• May 24, 2024, 4:31 am

The best sublimation printers of 2023 SoftAIT

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Update : Friday, November 10, 2023

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Sublimation printing allows you to print photos and artwork using special inks to transfer to items like T-shirts, mugs, canvases, and more. But gone are the days of sublimation printers being primarily for high-end production businesses. More companies are now producing these special devices for general consumer use, making the art of dye sublimation more approachable. Should one of those not fit the bill, most inkjet printers can also be converted to the sublimation process. The best sublimation printers are a great way to create custom products in your home or office without paying a third party to handle them. 

How we chose the best sublimation printers

For this selection of the best sublimation printers, we chose current models from some of the major brands that produce these types of printers. Those meeting most users’ needs earned the top spots on our list.  We researched and selected models that included the broadest spectrum of features and capabilities, such as connectivity options, print speed, ink capacity and price, printer footprint, maximum print size, and more.

The best sublimation printers: Reviews & Recommendations

While you can convert most inkjet printers to sublimation printers, more companies have started to offer dedication sublimation options for creators. Converting an inkjet printer has benefits, but for most, buying a sublimation printer ready to run right out of the box is the preferable choice. Just add laptop (and your own brand/creativity, naturally). We’ve included out-of-the-box dye-sub devices in this guide, though with a few traditional inkjets thrown in as well. 

Best overall: Sawgrass SG500

Specs

  • Maximum resolution: 4800 x 1200 dpi
  • Maximum print size: 8.5 x 14 inches
  • Weight: ‎32.8 pounds
  • Dimensions: 15.75 x 17.25 x 8.5 inches
  • Type: Purpose-built sublimation printer

Pros

  • Comes with a set of Sublijet UHD sublimation inks
  • WiFi connectivity
  • 2-year product warranty and In-house support

Cons

  • Somewhat pricey
  • Ink is expensive

Sawgrass is well known for its sublimation printers, with the SG500 sitting at the entry point of its lineup. It offers a high resolution for detailed prints and produces accurate, vibrant colors. You can print on media up to 8.5 by 14 inches and use it to create and apply custom graphics to a wide variety of items, including mugs, coasters, phone cases, apparel, and more.

The Sawgrass SG500 fits easily onto the top of a desk thanks to its small size. But, it’s still a powerful dye-sublimation printer that can be used on many projects, whether you’re a hobbyist or you own a small business or kiosk operation. It offers WiFi connectivity for wireless printing, so you don’t have to stay tethered to your desk. 

Since this is a purpose-built sublimation printer, you won’t need to worry about converting anything to get started. Set up is easy, as is printing. It comes with Sawgrass Print Manager, a software utility that automatically adjusts the ink output to ensure optimal quality while also reducing wasted ink. That’s ideal since ink for this printer is expensive, which is one of the main downsides. It also doesn’t hold very much, so if you print frequently, you’ll be refilling ink a lot.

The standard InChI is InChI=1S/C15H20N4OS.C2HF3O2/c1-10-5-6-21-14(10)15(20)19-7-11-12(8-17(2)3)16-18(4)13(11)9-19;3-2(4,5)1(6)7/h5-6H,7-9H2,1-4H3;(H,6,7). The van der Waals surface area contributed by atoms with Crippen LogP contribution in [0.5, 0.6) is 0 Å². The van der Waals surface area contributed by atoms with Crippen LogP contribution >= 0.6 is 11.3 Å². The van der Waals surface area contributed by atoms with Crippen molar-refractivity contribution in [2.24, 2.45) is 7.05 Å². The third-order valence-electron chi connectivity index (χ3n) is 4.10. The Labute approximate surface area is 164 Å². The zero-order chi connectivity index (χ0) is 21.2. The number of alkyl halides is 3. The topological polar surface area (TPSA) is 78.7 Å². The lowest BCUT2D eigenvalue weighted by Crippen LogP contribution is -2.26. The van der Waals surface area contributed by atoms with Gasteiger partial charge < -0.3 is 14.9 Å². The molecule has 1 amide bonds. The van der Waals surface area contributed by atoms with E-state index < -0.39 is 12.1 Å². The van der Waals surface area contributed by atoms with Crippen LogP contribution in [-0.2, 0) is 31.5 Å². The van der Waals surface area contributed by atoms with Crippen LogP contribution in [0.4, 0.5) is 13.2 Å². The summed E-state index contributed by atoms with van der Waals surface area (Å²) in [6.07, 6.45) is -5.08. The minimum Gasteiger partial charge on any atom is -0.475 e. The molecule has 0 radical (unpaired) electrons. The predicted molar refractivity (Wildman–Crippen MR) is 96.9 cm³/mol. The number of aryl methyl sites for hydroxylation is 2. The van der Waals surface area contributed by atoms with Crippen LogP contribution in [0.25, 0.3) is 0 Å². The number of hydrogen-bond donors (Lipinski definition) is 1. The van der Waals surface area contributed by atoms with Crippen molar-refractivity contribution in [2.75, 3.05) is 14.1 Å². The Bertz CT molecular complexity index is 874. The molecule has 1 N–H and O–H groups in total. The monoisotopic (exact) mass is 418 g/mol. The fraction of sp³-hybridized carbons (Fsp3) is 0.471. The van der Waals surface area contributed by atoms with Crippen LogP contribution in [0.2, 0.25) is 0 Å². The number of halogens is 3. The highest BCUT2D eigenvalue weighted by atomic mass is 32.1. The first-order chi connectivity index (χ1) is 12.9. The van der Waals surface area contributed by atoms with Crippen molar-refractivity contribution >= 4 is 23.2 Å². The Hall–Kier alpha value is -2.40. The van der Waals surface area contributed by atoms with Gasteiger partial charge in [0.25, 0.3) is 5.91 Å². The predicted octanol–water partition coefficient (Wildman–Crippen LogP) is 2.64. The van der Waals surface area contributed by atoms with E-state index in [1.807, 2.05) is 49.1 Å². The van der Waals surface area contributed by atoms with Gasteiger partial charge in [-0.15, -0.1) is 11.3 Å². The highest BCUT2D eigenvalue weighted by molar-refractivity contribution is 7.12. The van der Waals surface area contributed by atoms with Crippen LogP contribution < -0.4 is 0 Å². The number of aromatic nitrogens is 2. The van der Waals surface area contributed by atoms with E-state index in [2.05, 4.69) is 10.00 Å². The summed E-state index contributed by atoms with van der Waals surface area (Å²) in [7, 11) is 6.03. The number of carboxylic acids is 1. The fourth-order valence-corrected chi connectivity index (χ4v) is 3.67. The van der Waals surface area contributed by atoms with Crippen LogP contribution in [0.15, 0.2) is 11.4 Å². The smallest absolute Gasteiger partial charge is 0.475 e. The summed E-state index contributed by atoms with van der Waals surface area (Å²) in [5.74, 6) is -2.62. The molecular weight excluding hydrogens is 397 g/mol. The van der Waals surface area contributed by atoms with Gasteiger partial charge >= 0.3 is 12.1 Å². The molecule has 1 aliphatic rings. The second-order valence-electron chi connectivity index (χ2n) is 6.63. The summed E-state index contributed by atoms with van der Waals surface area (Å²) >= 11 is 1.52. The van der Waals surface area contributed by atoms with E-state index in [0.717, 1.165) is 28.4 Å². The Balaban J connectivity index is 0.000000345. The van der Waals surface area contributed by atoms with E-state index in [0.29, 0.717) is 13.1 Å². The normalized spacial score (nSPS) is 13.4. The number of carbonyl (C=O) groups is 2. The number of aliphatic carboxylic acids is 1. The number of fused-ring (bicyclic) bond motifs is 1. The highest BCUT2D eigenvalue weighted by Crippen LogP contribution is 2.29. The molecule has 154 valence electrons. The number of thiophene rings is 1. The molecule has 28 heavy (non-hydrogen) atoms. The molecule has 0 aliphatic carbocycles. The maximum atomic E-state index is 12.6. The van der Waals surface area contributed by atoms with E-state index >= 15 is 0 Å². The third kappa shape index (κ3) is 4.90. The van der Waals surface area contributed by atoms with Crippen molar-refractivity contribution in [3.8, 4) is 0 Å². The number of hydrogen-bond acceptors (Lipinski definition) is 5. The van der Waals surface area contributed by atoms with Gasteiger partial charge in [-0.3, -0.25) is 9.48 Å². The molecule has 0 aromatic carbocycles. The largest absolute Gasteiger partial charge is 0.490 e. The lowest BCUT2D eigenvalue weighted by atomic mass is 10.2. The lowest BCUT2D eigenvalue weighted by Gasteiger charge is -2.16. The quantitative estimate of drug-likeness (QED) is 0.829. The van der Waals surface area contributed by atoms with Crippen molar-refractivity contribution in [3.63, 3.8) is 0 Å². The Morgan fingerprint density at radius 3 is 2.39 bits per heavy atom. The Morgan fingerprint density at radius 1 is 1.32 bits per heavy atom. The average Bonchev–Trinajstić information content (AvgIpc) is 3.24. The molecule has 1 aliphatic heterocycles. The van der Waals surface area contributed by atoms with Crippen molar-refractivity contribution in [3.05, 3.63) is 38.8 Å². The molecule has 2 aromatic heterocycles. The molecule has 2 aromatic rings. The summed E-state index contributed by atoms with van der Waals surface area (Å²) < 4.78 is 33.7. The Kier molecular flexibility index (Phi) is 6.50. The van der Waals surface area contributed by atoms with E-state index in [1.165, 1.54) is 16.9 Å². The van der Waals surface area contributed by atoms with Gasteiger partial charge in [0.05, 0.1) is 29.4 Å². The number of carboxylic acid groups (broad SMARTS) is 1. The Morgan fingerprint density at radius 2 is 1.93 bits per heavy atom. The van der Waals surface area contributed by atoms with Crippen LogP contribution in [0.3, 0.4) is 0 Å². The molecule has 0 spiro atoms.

Best for photos: DNP DS620A

Specs

  • Maximum resolution: 300 x 300 dpi
  • Maximum print size: 6 x 8 inches
  • Weight: 26.4 pounds.
  • Dimensions: ‎10.8 x 14.4 x 6.7 inches
  • Type: Purpose-built sublimation printer

Pros

  • Excellent performance and very fast
  • Prints high-quality photos
  • Offers several different print sizes
  • You can print either glossy or matte finish

Cons

The DS620A printer is ideal for event and wedding photographers and content creators who want to quickly produce many quality photos to hand out at an event. What’s also nice about this printer is that, unlike cheaper purpose-built sublimation printers, it can print in three different sizes: 4 x 6 inches, 5 x 7 inches, and 6 x 8 inches. 

The DNP DS620A is very fast, too. The company says it can print 400 prints per hour. You can also place a watermark on the back of all your images and use the same media to produce either glossy or matte photos. It features a standby mode to lower costs by making the most efficient use of energy. The printer also provides advanced status information from the driver, enabling you to check on remaining media, media format, printer status, printer life counter, color control data, firmware version, and serial number.

It’s important to point out that this is strictly a photo printer. It is not meant for transfer purposes, so you won’t be able to print photos to transfer to mugs, shirts, etc. But this is an excellent choice if you want to produce high-quality and durable photos for clients. 

Best for beginners: Epson SureColor F170

Specs

  • Maximum resolution: 1440 x 720 dpi
  • Maximum print size: 8.5 x 14 inches
  • Weight: 27.7 pounds
  • Dimensions: 14.8 x 19.8 x 7.4 inches
  • Type: Purpose-built sublimation printer

Pros

  • Affordable inks
  • Easy to get started and use
  • Works with a wide range of blanks
  • Excellent print quality

Cons

  • Can’t print larger than 8.5 x 14 inches

Epson makes some of the best home office printers, all-in-one printers, and even photo printers. So it should come as no surprise that it also makes an excellent sublimation printer. The SureColor SC-F170 is ready to produce dye-sub prints right out of the box. It features a 150-feet auto-feed tray to keep you from loading media constantly. And the large ink tanks mean you won’t need to refill as often, saving you money and reducing the plastic you use.